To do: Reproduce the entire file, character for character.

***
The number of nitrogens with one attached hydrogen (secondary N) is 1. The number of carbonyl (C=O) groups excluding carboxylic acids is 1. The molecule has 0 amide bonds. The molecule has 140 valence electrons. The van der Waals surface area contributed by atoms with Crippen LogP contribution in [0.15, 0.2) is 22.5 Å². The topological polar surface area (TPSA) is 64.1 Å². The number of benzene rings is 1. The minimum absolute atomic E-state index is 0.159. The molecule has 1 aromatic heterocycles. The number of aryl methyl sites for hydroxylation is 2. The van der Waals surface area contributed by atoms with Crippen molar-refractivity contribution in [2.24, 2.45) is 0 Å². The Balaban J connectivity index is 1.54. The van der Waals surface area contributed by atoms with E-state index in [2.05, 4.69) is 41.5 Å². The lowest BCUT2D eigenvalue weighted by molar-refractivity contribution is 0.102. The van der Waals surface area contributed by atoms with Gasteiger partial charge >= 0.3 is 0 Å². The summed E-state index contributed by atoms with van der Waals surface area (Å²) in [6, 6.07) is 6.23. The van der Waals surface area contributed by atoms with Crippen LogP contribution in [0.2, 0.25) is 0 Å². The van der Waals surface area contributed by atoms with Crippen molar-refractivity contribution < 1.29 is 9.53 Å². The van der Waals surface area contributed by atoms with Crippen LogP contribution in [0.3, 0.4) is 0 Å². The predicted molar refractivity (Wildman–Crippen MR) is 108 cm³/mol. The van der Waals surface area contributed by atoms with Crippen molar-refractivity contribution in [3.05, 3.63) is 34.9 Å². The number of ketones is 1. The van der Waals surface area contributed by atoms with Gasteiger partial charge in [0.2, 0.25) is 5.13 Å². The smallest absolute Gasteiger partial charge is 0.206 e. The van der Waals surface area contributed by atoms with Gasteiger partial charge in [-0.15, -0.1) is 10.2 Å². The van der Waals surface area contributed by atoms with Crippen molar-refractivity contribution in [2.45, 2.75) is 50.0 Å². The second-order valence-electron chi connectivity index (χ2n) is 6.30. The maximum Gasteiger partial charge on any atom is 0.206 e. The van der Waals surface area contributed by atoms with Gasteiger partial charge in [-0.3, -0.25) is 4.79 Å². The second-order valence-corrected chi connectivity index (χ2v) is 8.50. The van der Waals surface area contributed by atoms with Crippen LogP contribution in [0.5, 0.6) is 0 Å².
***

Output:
The number of nitrogens with one attached hydrogen (secondary N) is 1. The number of carbonyl (C=O) groups excluding carboxylic acids is 1. The molecule has 0 amide bonds. The molecule has 140 valence electrons. The van der Waals surface area contributed by atoms with Crippen LogP contribution in [0.15, 0.2) is 22.5 Å². The topological polar surface area (TPSA) is 64.1 Å². The number of benzene rings is 1. The minimum absolute atomic E-state index is 0.159. The molecule has 1 aromatic heterocycles. The number of aryl methyl sites for hydroxylation is 2. The van der Waals surface area contributed by atoms with Crippen molar-refractivity contribution in [2.24, 2.45) is 0 Å². The Balaban J connectivity index is 1.54. The van der Waals surface area contributed by atoms with E-state index in [2.05, 4.69) is 41.5 Å². The lowest BCUT2D eigenvalue weighted by molar-refractivity contribution is 0.102. The van der Waals surface area contributed by atoms with Gasteiger partial charge >= 0.3 is 0 Å². The summed E-state index contributed by atoms with van der Waals surface area (Å²) in [6, 6.07) is 6.23. The van der Waals surface area contributed by atoms with Crippen LogP contribution in [0.2, 0.25) is 0 Å². The van der Waals surface area contributed by atoms with Crippen molar-refractivity contribution < 1.29 is 9.53 Å². The van der Waals surface area contributed by atoms with Crippen LogP contribution in [0.3, 0.4) is 0 Å². The predicted molar refractivity (Wildman–Crippen MR) is 108 cm³/mol. The van der Waals surface area contributed by atoms with Crippen molar-refractivity contribution in [3.05, 3.63) is 34.9 Å². The number of ketones is 1. The van der Waals surface area contributed by atoms with Gasteiger partial charge in [0.2, 0.25) is 5.13 Å². The smallest absolute Gasteiger partial charge is 0.206 e. The van der Waals surface area contributed by atoms with Gasteiger partial charge in [-0.15, -0.1) is 10.2 Å². The van der Waals surface area contributed by atoms with Crippen molar-refractivity contribution in [2.45, 2.75) is 50.0 Å². The second-order valence-electron chi connectivity index (χ2n) is 6.30. The maximum Gasteiger partial charge on any atom is 0.206 e. The van der Waals surface area contributed by atoms with Gasteiger partial charge in [-0.3, -0.25) is 4.79 Å². The second-order valence-corrected chi connectivity index (χ2v) is 8.50. The van der Waals surface area contributed by atoms with Crippen LogP contribution in [0.5, 0.6) is 0 Å².